The CHRNE 1293insG founder mutation is a frequent cause of congenital myasthenia in North Africa

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Abstract

Objective:

Mutations in various genes of the neuromuscular junction cause congenital myasthenic syndrome (CMS). A single truncating mutation (ε1293insG) in the acetylcholine receptor epsilon subunit gene (CHRNE) was most often identified in CMS families originating from North Africa and was possibly a founder mutation.

Methods:

Twenty-three families were studied with an early onset form of CMS and originating from Tunisia, Algeria, Morocco, and Libya. Screening for the mutation ε1293insG was performed by direct sequencing. Haplotype analysis was done with 9 (CA)n repeat microsatellite markers and 6 SNPs flanking ε1293insG on chromosome 17p13-p12. Dating was calculated using the ESTIAGE method for rare genetic diseases.

Results:

The ε1293insG mutation was identified in 14 families (about 60% of the initial 23). The expression of the CMS in affected members of these families was relatively homogeneous, without fetal involvement or being life-threatening, with moderate hypotonia and oculobulbar involvement, mild and stable disease course, and good response to cholinesterase inhibitors. Haplotype analysis revealed a common conserved haplotype encompassing a distance of 63 kb. The estimated age of the founder event was at least 700 years.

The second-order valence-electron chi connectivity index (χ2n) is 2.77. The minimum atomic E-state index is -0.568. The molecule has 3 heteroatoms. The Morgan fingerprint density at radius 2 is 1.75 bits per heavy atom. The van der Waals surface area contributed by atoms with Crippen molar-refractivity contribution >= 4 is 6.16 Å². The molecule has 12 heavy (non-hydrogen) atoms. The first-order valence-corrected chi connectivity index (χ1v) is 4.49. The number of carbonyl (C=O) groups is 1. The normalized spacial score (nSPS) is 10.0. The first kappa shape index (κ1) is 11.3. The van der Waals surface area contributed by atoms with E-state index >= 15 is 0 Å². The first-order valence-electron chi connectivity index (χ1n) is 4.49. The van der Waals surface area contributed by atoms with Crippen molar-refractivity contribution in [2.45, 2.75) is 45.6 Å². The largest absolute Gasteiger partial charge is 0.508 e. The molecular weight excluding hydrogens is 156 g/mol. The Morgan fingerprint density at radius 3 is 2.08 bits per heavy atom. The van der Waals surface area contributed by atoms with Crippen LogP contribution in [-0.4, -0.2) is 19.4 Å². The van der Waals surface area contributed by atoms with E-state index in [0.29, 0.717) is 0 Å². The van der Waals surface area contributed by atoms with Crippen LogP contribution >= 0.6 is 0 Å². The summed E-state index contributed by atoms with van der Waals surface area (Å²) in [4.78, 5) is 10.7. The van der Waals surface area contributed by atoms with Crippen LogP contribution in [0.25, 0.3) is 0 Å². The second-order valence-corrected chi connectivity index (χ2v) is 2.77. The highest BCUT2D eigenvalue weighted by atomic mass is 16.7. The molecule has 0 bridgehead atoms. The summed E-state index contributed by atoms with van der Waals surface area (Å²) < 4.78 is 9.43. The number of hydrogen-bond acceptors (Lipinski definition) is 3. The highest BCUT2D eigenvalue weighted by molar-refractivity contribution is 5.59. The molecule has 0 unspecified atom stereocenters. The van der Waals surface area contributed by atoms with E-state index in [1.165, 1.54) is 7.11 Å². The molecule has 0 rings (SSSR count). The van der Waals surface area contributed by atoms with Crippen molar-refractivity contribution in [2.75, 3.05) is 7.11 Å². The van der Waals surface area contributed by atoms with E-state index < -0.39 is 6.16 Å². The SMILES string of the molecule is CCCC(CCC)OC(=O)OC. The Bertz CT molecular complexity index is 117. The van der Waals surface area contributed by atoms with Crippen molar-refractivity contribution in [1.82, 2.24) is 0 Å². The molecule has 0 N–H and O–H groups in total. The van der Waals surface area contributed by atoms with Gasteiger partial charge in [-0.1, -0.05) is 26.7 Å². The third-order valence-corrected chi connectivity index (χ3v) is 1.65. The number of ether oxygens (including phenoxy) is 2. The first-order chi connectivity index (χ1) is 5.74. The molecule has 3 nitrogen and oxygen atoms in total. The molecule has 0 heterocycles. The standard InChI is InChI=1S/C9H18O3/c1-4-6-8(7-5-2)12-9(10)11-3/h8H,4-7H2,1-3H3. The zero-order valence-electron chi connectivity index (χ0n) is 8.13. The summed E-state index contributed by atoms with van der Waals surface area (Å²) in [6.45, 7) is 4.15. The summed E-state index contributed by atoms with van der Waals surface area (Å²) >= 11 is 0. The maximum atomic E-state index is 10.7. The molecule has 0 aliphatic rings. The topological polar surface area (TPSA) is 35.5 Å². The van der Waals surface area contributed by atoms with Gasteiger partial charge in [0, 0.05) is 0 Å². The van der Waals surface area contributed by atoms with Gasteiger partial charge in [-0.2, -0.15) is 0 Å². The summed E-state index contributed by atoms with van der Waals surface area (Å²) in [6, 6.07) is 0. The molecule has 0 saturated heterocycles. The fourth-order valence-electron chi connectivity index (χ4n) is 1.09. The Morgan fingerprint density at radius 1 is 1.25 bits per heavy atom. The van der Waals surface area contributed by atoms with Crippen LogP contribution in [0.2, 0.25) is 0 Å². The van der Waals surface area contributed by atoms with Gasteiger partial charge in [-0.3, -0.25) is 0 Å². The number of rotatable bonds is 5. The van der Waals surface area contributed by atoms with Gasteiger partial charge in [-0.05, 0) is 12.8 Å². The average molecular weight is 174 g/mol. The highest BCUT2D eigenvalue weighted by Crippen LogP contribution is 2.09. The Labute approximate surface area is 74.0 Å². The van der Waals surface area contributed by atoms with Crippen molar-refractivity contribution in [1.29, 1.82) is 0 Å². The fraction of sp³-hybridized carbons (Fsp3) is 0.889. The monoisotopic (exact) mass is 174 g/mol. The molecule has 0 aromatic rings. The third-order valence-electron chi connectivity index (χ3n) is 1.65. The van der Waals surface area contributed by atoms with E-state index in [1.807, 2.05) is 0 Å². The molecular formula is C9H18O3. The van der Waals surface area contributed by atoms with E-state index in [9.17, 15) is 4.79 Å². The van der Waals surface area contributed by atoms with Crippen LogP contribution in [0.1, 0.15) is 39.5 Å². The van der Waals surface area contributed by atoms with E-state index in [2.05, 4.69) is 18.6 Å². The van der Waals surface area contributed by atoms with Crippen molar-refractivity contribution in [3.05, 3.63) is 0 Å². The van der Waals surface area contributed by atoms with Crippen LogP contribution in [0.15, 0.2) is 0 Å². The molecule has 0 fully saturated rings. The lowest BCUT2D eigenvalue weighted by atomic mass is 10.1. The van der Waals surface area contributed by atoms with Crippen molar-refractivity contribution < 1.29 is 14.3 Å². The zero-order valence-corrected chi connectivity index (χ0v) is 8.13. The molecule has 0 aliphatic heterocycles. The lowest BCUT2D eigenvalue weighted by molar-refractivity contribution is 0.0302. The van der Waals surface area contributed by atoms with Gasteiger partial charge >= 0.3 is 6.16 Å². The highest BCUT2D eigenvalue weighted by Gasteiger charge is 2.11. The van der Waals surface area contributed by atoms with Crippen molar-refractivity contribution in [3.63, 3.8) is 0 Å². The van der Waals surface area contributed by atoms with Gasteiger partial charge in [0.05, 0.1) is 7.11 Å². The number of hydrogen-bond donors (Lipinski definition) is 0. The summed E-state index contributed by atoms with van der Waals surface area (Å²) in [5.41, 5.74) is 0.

Conclusions:

These results strongly support the hypothesis that ε1293insG derives from an ancient single founder event in the North African population. Identification of founder mutations in isolated or inbred populations may have important implications in the context of molecular diagnosis and genetic counseling of patients and families by detection of heterozygous carriers.

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